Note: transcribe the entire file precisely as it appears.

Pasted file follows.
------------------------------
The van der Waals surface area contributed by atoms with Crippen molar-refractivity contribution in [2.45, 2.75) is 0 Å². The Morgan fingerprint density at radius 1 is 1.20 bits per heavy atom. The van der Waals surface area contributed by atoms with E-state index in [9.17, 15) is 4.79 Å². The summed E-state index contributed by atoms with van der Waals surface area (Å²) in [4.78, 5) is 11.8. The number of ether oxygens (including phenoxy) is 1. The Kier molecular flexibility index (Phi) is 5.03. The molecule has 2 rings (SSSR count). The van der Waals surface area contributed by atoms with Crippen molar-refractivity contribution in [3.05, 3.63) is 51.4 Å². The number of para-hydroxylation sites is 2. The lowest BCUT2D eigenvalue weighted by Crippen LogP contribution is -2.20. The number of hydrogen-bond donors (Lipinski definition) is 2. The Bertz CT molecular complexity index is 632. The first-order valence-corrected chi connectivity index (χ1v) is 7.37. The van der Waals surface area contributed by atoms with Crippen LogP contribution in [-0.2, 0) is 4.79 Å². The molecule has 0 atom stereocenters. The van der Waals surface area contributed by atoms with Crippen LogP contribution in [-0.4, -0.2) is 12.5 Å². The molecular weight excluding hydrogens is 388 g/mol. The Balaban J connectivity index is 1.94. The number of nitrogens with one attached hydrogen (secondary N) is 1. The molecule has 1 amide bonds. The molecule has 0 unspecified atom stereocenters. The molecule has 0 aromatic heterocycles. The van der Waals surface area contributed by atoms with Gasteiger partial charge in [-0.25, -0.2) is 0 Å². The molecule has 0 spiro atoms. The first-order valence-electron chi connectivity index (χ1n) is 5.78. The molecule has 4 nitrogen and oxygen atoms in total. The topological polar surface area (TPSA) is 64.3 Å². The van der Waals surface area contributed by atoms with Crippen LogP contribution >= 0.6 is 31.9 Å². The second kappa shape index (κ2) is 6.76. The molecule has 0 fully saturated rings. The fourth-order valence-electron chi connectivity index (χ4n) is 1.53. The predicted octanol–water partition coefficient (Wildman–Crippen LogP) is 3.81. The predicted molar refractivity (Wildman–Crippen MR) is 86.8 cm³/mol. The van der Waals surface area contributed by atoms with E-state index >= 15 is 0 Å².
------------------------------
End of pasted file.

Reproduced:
The van der Waals surface area contributed by atoms with Crippen molar-refractivity contribution in [2.45, 2.75) is 0 Å². The Morgan fingerprint density at radius 1 is 1.20 bits per heavy atom. The van der Waals surface area contributed by atoms with E-state index in [9.17, 15) is 4.79 Å². The summed E-state index contributed by atoms with van der Waals surface area (Å²) in [4.78, 5) is 11.8. The number of ether oxygens (including phenoxy) is 1. The Kier molecular flexibility index (Phi) is 5.03. The molecule has 2 rings (SSSR count). The van der Waals surface area contributed by atoms with Crippen molar-refractivity contribution in [3.05, 3.63) is 51.4 Å². The number of para-hydroxylation sites is 2. The lowest BCUT2D eigenvalue weighted by Crippen LogP contribution is -2.20. The number of hydrogen-bond donors (Lipinski definition) is 2. The Bertz CT molecular complexity index is 632. The first-order valence-corrected chi connectivity index (χ1v) is 7.37. The van der Waals surface area contributed by atoms with Crippen LogP contribution in [-0.2, 0) is 4.79 Å². The molecule has 0 atom stereocenters. The van der Waals surface area contributed by atoms with Crippen LogP contribution in [-0.4, -0.2) is 12.5 Å². The molecular weight excluding hydrogens is 388 g/mol. The Balaban J connectivity index is 1.94. The number of nitrogens with one attached hydrogen (secondary N) is 1. The molecule has 1 amide bonds. The molecule has 0 unspecified atom stereocenters. The molecule has 0 aromatic heterocycles. The van der Waals surface area contributed by atoms with Gasteiger partial charge in [-0.25, -0.2) is 0 Å². The molecule has 0 spiro atoms. The first-order valence-electron chi connectivity index (χ1n) is 5.78. The molecule has 4 nitrogen and oxygen atoms in total. The topological polar surface area (TPSA) is 64.3 Å². The van der Waals surface area contributed by atoms with Crippen LogP contribution >= 0.6 is 31.9 Å². The second kappa shape index (κ2) is 6.76. The molecule has 0 fully saturated rings. The fourth-order valence-electron chi connectivity index (χ4n) is 1.53. The predicted octanol–water partition coefficient (Wildman–Crippen LogP) is 3.81. The predicted molar refractivity (Wildman–Crippen MR) is 86.8 cm³/mol. The van der Waals surface area contributed by atoms with E-state index >= 15 is 0 Å².